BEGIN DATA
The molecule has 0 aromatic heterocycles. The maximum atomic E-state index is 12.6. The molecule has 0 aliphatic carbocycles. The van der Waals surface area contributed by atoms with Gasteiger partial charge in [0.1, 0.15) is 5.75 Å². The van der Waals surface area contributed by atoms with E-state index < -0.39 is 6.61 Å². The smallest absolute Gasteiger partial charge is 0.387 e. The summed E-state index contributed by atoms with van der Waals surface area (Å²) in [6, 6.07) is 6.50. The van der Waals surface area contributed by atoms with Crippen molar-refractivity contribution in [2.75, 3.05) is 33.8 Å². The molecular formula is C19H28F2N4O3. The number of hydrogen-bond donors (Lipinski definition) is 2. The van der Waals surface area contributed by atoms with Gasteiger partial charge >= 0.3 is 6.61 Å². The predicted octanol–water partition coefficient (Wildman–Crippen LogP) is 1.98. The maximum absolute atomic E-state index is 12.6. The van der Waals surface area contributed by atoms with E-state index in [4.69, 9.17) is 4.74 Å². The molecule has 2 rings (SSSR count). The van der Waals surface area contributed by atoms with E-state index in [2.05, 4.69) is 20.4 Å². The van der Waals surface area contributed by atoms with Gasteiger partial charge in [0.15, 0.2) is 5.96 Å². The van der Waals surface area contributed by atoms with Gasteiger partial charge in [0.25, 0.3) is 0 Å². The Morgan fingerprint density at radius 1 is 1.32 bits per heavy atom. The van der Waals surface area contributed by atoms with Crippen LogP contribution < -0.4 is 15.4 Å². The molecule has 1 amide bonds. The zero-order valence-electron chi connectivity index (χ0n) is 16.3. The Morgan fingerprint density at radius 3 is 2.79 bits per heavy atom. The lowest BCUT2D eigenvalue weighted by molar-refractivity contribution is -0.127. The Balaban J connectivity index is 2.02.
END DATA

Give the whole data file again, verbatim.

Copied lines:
The molecule has 0 aromatic heterocycles. The maximum atomic E-state index is 12.6. The molecule has 0 aliphatic carbocycles. The van der Waals surface area contributed by atoms with Gasteiger partial charge in [0.1, 0.15) is 5.75 Å². The van der Waals surface area contributed by atoms with E-state index < -0.39 is 6.61 Å². The smallest absolute Gasteiger partial charge is 0.387 e. The summed E-state index contributed by atoms with van der Waals surface area (Å²) in [6, 6.07) is 6.50. The van der Waals surface area contributed by atoms with Crippen molar-refractivity contribution in [2.75, 3.05) is 33.8 Å². The molecular formula is C19H28F2N4O3. The number of hydrogen-bond donors (Lipinski definition) is 2. The van der Waals surface area contributed by atoms with Gasteiger partial charge >= 0.3 is 6.61 Å². The predicted octanol–water partition coefficient (Wildman–Crippen LogP) is 1.98. The maximum absolute atomic E-state index is 12.6. The van der Waals surface area contributed by atoms with E-state index in [4.69, 9.17) is 4.74 Å². The molecule has 2 rings (SSSR count). The van der Waals surface area contributed by atoms with E-state index in [2.05, 4.69) is 20.4 Å². The van der Waals surface area contributed by atoms with Gasteiger partial charge in [0.15, 0.2) is 5.96 Å². The van der Waals surface area contributed by atoms with Gasteiger partial charge in [0.25, 0.3) is 0 Å². The Morgan fingerprint density at radius 1 is 1.32 bits per heavy atom. The van der Waals surface area contributed by atoms with Crippen LogP contribution < -0.4 is 15.4 Å². The molecule has 1 amide bonds. The zero-order valence-electron chi connectivity index (χ0n) is 16.3. The Morgan fingerprint density at radius 3 is 2.79 bits per heavy atom. The lowest BCUT2D eigenvalue weighted by molar-refractivity contribution is -0.127. The Balaban J connectivity index is 2.02.